It's really cool that there is more and more discussion about blackwater, botanical-influenced aquariums. There has never been more discussion on more levels about this stuff than we're seeing now. And, I'm stoked to see this evolution! Not just for what you'd think would be the obvious reasons- Oh, you know, I sell botanicals to accomplish this stuff...
Rather, I'm stoked for the reason that we as a hobby are studying and learning and perfecting methodologies and practices for creating blackwater environments in our aquariums, which is helping to unlock the secrets about caring for and breeding some challenging fishes. We're questioning the "prevailing mindset" that we've held regarding the way we approach things in our aquariums. We're questioning the "status quo", and sometimes just thinking why we do things the way we do?
It's an interesting mindset shift that has been constantly evolving.
One of the topics that has come up more and more frequently in discussion of late is how we approach pH management and other environmental parameters in blackwater aquariums. Or, more specifically, how we adapt our animals to the parameters that we have created for them in our aquariums, and if there is a better approach to this.
I recall a conversation with our friend, Ted Judy, not long ago. Ted had travelled to Colombia, where he visited both wild habitats of characins, dwarf cichlids, and other fishes, and the facilities of local wholesalers who traded in them. Ted took some extensive environmental measurements at both the wild sites and facilities, and was able to garner some very interesting information. His results seemed to indicate that we as a hobby seem to be approaching the care of some species incorrectly.
We've talked about this stuff before here in "The Tint", but it's a conversation that I find fascinating:
The idea that just, because your fishes from soft, acidic habitats are looking pretty good and have "adapted" to your hard, alkaline tapwater, and maybe even breed-doesn't mean that they can do well over time, or over generations, while kept under these conditions...Or, quite simply, It doesn't mean that these are perhaps the best conditions for them.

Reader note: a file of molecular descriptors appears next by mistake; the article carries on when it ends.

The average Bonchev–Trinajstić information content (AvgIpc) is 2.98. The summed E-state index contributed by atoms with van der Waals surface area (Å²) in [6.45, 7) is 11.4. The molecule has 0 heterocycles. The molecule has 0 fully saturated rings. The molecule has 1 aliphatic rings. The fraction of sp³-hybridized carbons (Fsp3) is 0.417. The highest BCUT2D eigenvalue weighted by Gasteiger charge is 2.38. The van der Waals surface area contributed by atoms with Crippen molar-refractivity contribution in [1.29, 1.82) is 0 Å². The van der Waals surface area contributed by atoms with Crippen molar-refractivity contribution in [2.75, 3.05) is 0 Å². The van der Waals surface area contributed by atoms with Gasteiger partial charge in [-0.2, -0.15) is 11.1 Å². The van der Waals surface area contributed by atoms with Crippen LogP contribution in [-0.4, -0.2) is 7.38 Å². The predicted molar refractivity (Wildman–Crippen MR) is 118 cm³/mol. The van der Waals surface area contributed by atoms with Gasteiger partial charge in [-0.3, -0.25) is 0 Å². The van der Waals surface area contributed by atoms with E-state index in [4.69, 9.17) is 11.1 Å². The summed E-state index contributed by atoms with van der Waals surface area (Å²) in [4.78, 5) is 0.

It may indeed make more sense in the "big picture" to more realistically replicate the environmental parameters (I'm specifically emphasizing pH, alkalinity/conductivity here) of the environments where our fishes come from. And that may involve venturing into heretofore "forbidden" waters- pun intended.
We're perplexed, because in the past we were told that more natural, soft, low pH "blackwater" parameters are somehow "dangerous"...difficult to recreate, and even more difficult to manage. With ammonia less toxic at lower pH levels, I've gotta think there is an advantage there somewhere...Yet, these conditions classified as "dangerous" or "unmanageable?" Honestly, as we've discussed before,I don't think that this is the case...They are simply not immediately obvious or easy to figure out. We haven't fully studied it yet. Like in many other endeavors, "difficult", tedious, and time consuming weeds out a lot of people who want to keep those tough fishes in their tanks.
I'll say it one more time. This is not impossible stuff. It's just going to require some continued work on our part to figure it out. Oh, and some courage, as you'll be challenged, scrutinized, and criticized- because it's sort of "taboo" in the mainstream to challenge some long-held assertions...